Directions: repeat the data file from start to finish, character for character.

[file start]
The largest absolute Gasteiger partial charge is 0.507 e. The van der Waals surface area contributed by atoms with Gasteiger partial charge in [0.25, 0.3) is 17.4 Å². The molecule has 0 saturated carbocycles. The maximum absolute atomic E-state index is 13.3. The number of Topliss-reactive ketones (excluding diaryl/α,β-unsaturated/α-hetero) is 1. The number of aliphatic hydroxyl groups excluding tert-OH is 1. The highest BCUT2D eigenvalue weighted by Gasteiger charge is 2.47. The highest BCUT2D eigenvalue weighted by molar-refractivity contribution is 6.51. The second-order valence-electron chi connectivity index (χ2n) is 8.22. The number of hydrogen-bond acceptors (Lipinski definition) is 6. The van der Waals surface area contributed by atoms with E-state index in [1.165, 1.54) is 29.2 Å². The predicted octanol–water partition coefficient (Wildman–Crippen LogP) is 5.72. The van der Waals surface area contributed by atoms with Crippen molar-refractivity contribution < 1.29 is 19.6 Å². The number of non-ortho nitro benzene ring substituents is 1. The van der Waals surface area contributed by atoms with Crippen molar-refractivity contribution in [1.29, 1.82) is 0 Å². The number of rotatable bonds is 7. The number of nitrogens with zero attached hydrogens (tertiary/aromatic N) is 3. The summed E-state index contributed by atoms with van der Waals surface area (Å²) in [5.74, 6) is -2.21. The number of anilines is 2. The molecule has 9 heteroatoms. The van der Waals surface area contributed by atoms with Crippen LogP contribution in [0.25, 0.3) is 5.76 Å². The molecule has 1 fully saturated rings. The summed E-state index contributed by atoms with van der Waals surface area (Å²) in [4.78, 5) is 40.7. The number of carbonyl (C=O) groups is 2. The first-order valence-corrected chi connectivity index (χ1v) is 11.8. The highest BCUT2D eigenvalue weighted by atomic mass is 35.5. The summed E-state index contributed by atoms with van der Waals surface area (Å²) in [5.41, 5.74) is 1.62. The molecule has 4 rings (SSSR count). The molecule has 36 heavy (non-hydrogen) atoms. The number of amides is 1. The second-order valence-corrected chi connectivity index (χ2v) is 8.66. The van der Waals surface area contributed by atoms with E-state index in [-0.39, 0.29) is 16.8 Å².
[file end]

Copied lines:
The largest absolute Gasteiger partial charge is 0.507 e. The van der Waals surface area contributed by atoms with Gasteiger partial charge in [0.25, 0.3) is 17.4 Å². The molecule has 0 saturated carbocycles. The maximum absolute atomic E-state index is 13.3. The number of Topliss-reactive ketones (excluding diaryl/α,β-unsaturated/α-hetero) is 1. The number of aliphatic hydroxyl groups excluding tert-OH is 1. The highest BCUT2D eigenvalue weighted by Gasteiger charge is 2.47. The highest BCUT2D eigenvalue weighted by molar-refractivity contribution is 6.51. The second-order valence-electron chi connectivity index (χ2n) is 8.22. The number of hydrogen-bond acceptors (Lipinski definition) is 6. The van der Waals surface area contributed by atoms with E-state index in [1.165, 1.54) is 29.2 Å². The predicted octanol–water partition coefficient (Wildman–Crippen LogP) is 5.72. The van der Waals surface area contributed by atoms with Crippen molar-refractivity contribution < 1.29 is 19.6 Å². The number of non-ortho nitro benzene ring substituents is 1. The van der Waals surface area contributed by atoms with Crippen molar-refractivity contribution in [1.29, 1.82) is 0 Å². The number of rotatable bonds is 7. The number of nitrogens with zero attached hydrogens (tertiary/aromatic N) is 3. The summed E-state index contributed by atoms with van der Waals surface area (Å²) in [5.74, 6) is -2.21. The number of anilines is 2. The molecule has 9 heteroatoms. The van der Waals surface area contributed by atoms with Crippen LogP contribution in [0.25, 0.3) is 5.76 Å². The molecule has 1 fully saturated rings. The summed E-state index contributed by atoms with van der Waals surface area (Å²) in [4.78, 5) is 40.7. The number of carbonyl (C=O) groups is 2. The first-order valence-corrected chi connectivity index (χ1v) is 11.8. The highest BCUT2D eigenvalue weighted by atomic mass is 35.5. The summed E-state index contributed by atoms with van der Waals surface area (Å²) in [5.41, 5.74) is 1.62. The molecule has 4 rings (SSSR count). The molecule has 36 heavy (non-hydrogen) atoms. The number of amides is 1. The second-order valence-corrected chi connectivity index (χ2v) is 8.66. The van der Waals surface area contributed by atoms with E-state index in [-0.39, 0.29) is 16.8 Å².